All the way back in May of last year, we reported on a fan-made remake of the 2000 Dreamcast classic Resident Evil – Code: Veronica, which has been shaping up rather nicely over the course of the last year and a half. Alongside it, that same team of fans was working on a rather impressive-looking re-remake of Resident Evil 1, which included entirely new content set before the events of the main game, allowing you to fully explore the R.P.D. pre-outbreak and chat with your fellow S.T.A.R.S. operatives before take-off. Both projects were really interesting to watch grow as a fan, and we were excited to see where they ultimately ended up. Sadly, it turns out that the way that they’re ending up — is to end. In a video published to his personal YouTube, developer Briins Croft has announced that both projects have been given a Cease & Desist order from Capcom:
Capcom’s cancelation of these projects, which obviously they are well within their rights to do, is somewhat surprising given how rarely they do this sort of thing. The most prominent example of Capcom taking down a project was 2015’s RE2 Reborn, a fan-made remake of Resident Evil 2. However, that was a very specific set of circumstances, as the game was taken down so as not to conflict with Capcom’s own official remake (and the team behind RE2 Reborn was even invited to Capcom HQ to give their feedback on the official game). Capcom’s already been clear that there are no plans for a Code: Veronica remake at this time (although they didn’t say never), so it’s not that. Some have speculated that it was due to the team taking donations from fans, but that’s a lot different from outright selling the game, which would directly infringe on the copyright (the developers also claim that it wasn’t the reason Capcom gave them).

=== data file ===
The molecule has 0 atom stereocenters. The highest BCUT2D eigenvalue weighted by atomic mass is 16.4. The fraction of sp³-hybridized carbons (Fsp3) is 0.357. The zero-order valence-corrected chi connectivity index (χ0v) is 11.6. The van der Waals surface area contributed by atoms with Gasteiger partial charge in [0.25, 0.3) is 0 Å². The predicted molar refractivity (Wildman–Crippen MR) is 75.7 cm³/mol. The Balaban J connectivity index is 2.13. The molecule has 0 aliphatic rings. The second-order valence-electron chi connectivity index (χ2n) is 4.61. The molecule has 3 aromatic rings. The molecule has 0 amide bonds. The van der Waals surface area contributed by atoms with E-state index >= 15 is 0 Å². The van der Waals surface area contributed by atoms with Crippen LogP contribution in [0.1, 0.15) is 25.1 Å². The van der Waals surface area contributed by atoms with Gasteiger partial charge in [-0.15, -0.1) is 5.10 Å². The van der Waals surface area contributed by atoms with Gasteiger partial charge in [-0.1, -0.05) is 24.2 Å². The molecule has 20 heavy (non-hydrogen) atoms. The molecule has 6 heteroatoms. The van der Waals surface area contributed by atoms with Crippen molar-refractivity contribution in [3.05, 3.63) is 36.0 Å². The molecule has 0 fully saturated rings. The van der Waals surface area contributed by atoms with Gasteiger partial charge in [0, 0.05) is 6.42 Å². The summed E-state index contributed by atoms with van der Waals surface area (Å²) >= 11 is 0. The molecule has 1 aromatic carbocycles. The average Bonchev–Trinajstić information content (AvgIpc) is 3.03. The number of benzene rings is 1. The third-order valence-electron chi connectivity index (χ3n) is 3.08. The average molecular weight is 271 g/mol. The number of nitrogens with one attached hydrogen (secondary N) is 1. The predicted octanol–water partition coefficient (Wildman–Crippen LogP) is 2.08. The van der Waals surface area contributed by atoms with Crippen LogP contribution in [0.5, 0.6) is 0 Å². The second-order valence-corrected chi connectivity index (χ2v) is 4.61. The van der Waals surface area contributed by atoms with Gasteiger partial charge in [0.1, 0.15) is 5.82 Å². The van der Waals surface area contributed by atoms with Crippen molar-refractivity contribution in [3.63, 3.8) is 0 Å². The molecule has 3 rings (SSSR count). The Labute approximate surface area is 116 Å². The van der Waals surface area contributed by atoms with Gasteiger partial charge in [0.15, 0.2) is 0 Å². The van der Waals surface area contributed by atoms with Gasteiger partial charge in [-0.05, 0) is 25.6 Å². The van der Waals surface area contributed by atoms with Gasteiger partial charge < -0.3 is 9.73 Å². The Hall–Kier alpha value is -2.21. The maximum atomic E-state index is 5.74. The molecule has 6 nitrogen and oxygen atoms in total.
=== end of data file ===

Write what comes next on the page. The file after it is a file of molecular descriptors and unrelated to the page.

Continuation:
There’s every chance these just got too damn high-profile for their own good. Part of a company choosing whether or not to act on protecting its copyright is whether or not the project could be mistaken for official content; if a fan project remains small enough, it probably wouldn’t be worth their time to go after said project. The Code: Veronica remake was getting reported on by the likes of IGN, so it was getting about as much media coverage as an actual Resident Evil game.
Regardless, it’s a shame to see so much hard work ultimately go to waste, but that’s the gamble when attempting to make fan content with licensed media I suppose. The developers have already made promises to keep developing a new game inspired by Code: Veronica, but with an original story, so we can’t wait to see it.